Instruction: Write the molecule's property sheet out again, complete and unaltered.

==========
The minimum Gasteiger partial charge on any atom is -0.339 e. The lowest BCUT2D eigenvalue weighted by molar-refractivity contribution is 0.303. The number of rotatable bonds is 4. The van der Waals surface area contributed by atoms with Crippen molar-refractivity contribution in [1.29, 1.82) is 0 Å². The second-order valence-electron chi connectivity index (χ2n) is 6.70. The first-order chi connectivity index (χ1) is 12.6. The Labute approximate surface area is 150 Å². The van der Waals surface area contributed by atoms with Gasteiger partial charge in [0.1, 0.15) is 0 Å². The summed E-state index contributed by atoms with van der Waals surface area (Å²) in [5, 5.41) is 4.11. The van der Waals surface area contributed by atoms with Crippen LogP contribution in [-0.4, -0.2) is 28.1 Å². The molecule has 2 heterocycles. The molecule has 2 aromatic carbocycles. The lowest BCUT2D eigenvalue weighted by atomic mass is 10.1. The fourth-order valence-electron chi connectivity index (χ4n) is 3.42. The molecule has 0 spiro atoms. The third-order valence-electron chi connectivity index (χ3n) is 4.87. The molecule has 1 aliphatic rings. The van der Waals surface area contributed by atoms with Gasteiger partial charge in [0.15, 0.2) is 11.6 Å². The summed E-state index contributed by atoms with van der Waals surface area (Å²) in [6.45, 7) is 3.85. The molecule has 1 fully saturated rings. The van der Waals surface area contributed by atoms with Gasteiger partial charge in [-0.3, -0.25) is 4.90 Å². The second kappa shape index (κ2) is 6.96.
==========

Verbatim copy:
The minimum Gasteiger partial charge on any atom is -0.339 e. The lowest BCUT2D eigenvalue weighted by molar-refractivity contribution is 0.303. The number of rotatable bonds is 4. The van der Waals surface area contributed by atoms with Crippen molar-refractivity contribution in [1.29, 1.82) is 0 Å². The second-order valence-electron chi connectivity index (χ2n) is 6.70. The first-order chi connectivity index (χ1) is 12.6. The Labute approximate surface area is 150 Å². The van der Waals surface area contributed by atoms with Gasteiger partial charge in [0.1, 0.15) is 0 Å². The summed E-state index contributed by atoms with van der Waals surface area (Å²) in [5, 5.41) is 4.11. The van der Waals surface area contributed by atoms with Crippen LogP contribution in [-0.4, -0.2) is 28.1 Å². The molecule has 2 heterocycles. The molecule has 2 aromatic carbocycles. The lowest BCUT2D eigenvalue weighted by atomic mass is 10.1. The fourth-order valence-electron chi connectivity index (χ4n) is 3.42. The molecule has 0 spiro atoms. The third-order valence-electron chi connectivity index (χ3n) is 4.87. The molecule has 1 aliphatic rings. The van der Waals surface area contributed by atoms with Gasteiger partial charge in [0.15, 0.2) is 11.6 Å². The summed E-state index contributed by atoms with van der Waals surface area (Å²) in [6.45, 7) is 3.85. The molecule has 1 fully saturated rings. The van der Waals surface area contributed by atoms with Gasteiger partial charge in [-0.3, -0.25) is 4.90 Å². The second kappa shape index (κ2) is 6.96.